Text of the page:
Spencer emphasizes that students are fully invested, intrinsically motivated, and control their own outcome when they are empowered. It is important to empower students throughout the learning process. So, how can schools shift student experiences from compliance to engagement to empowerment? 

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Compliance, defined by Spencer, is that students do what they are told. This implies that students don’t really need to invest much in the learning process. They just listen to directions and follow a script. As long as students keep quiet and play along nicely, they often get by as passive participants in the classroom.

When students are engaged, Spencer says, they begin to take ownership of their learning. Students are now active participants in the learning process. However, engagement is not enough, because even though students can be actively engaged, they are not thinking for themselves or making deeper decisions. Spencer notes that students need to be empowered to be truly college, career, and life ready.

How do you begin to design learning experiences for your students? Andi McNair, author of A Meaningful Mess book, suggests the 3Es:

Blog Post: Engage Experience Empower The 3Es in Design Learning Experience

Transferable Skills

The Partnership for 21st Century Skills (the Partnership) is a collaboration between educators, business and community leaders, and policymakers to define the skills needed for the next generation of workers and foster the development of those skills in students.

According to the Partnership’s Web site (www.21st century, “There is a profound gap between the knowledge and skills most students learn in school and the knowledge and skills they need in typical 21st century communities and workplaces. To successfully face rigorous higher education coursework, career challenges, and a globally competitive workforce, U.S. schools must align classroom environments with real-world environments by infusing 21st century skills.”

What are the 4Cs?

The 4 C’s of the 21st Century skills are:

  1. Critical Thinking
  2. Creativity
  3. Collaboration
  4. Communication

These are some of the most important skills employers are looking for.

Why do the 4 C’s skills matter? 

According to “What Are the Four C’s of 21st Century Skills?” explained what are each of the 4 C’s skills and why it matters:

Critical thinking skills that empower students to think for themselves, question what they hear, and discover truth for themselves. Students may start with a simple question of asking why? As students become critical thinkers, they will set themselves up for a lifetime of thinking and learning independently. Students who are critical thinkers can hone their decision-making skills, which many employers look for in new hires.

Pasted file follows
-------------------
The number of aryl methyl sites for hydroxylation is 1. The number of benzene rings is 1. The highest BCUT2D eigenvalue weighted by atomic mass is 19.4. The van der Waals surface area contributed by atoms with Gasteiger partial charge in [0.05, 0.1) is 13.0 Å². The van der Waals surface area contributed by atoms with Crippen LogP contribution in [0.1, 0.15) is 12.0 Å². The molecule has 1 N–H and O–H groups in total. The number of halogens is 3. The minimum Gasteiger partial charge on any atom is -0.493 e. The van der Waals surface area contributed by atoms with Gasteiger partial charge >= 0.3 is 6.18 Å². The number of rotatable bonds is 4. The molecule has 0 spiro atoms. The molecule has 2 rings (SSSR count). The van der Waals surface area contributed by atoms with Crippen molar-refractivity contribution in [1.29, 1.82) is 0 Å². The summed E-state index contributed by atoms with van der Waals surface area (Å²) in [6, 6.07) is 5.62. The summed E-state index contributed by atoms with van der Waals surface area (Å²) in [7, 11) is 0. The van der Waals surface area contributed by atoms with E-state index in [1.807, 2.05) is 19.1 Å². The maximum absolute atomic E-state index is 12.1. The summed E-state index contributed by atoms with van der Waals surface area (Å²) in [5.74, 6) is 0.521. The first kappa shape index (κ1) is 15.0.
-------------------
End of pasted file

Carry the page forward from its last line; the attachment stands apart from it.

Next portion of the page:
Creativity is to think outside the box. It can be used in any career across every industry. Creativity means your students can think in ways others may not, making them excellent problem solvers. The ability to think outside the box to find solutions will give students a strong advantage as they start their careers.

Collaboration is about working with others. It often takes the form of group work in the classroom. This is an important skill to learn and practice. It will give your students experience in working with others they may not normally connect with. Learning teamwork skills will set students up for success in their workspace.

Communication requires conveying ideas. Effective communication requires students to convey ideas quickly and concisely for others to understand. This involves multiple facets of communication, including listening, verbal, written, and even social media. Good communication skills are necessary in any workplace and are expected by nearly every employer when considering new hires.

Add 1R by Andi McNair, author of A Meaningful Mess book

Reflection: Opportunity to connect with the learning by considering what was learned and why

McNair believes “Reflection is important and something that I believe should happen every day in the classroom”. McNair goes on to explain that “Teaching students to reflect is no easy task, but when they can reflect versus remember, the learning becomes personal. Students understand on a much deeper level.”

Empower Students Through Creativity and Choice article emphasized the importance of transferable skills by stating the following:

“Because of their importance to future success, these core transferable skills should be woven into lessons in every subject area.”

How do you integrate transferable skills into lessons in every subject area?

By providing student choice and facilitating opportunities to create, are two of the most powerful pathways to success. The two important points explained in the article in facilitating opportunities to create are:

“When students are allowed to collaborate during the creation process, they further benefit and develop additional skills. By creating with others, students authentically apply all four Cs: communication, collaboration, creativity, and critical thinking. Students need opportunities to practice and develop these skills, and group creation projects are an ideal way to provide this valuable space.”

“Social and emotional skill building can also happen during creative problem-solving. When students create and work to solve problems, they will encounter challenges and struggles. Under the guiding support of their teacher, students can work through these challenges and develop grit and a growth mindset. They can also be coached to face problems with empathy and consider how their choices impact others. Through these experiences, students will discover their passions, as well as how they learn best.” These insights, along with meta-cognitive thinking skills, can be powerful as our students face the future.

The article also points out that “Providing opportunities for voice and choice allows students to see themselves as important to the learning process, and it transforms learning from something that is “done to students” to something that is “done with students.” This is a monumental shift that gives students ownership of the learning experience and empowers them to take control of the process.”

The article suggested pathways to get you started:

Show What You Know: a common entry point into student choice and creation. Students find creative ways to “teach back” what they have learned. Ideally, they will apply it at a higher level, but even a simple reteaching of a concept can help cement the learning, while also giving room for higher-level cognitive tasks of creation and choice. Often, teachers will allow students to decide whether they teach or how they will communicate it (or both). 

Branching Out: In an inquiry project, students typically start with a question and then work to find an answer. This might be a problem/solution activity, and the solution may come in the form of some sort of creation. Project Based Learning is another way for students to generally identify a problem or task, and then work to solve or achieve it. 


As I learn more about student ownership of learning, the more I can connect the dots. Teacher Clarity is still a work in progress. I will try my best to provide you with practical information in my blogs.

I invite you to explore my website and pick ideas that resonate with you.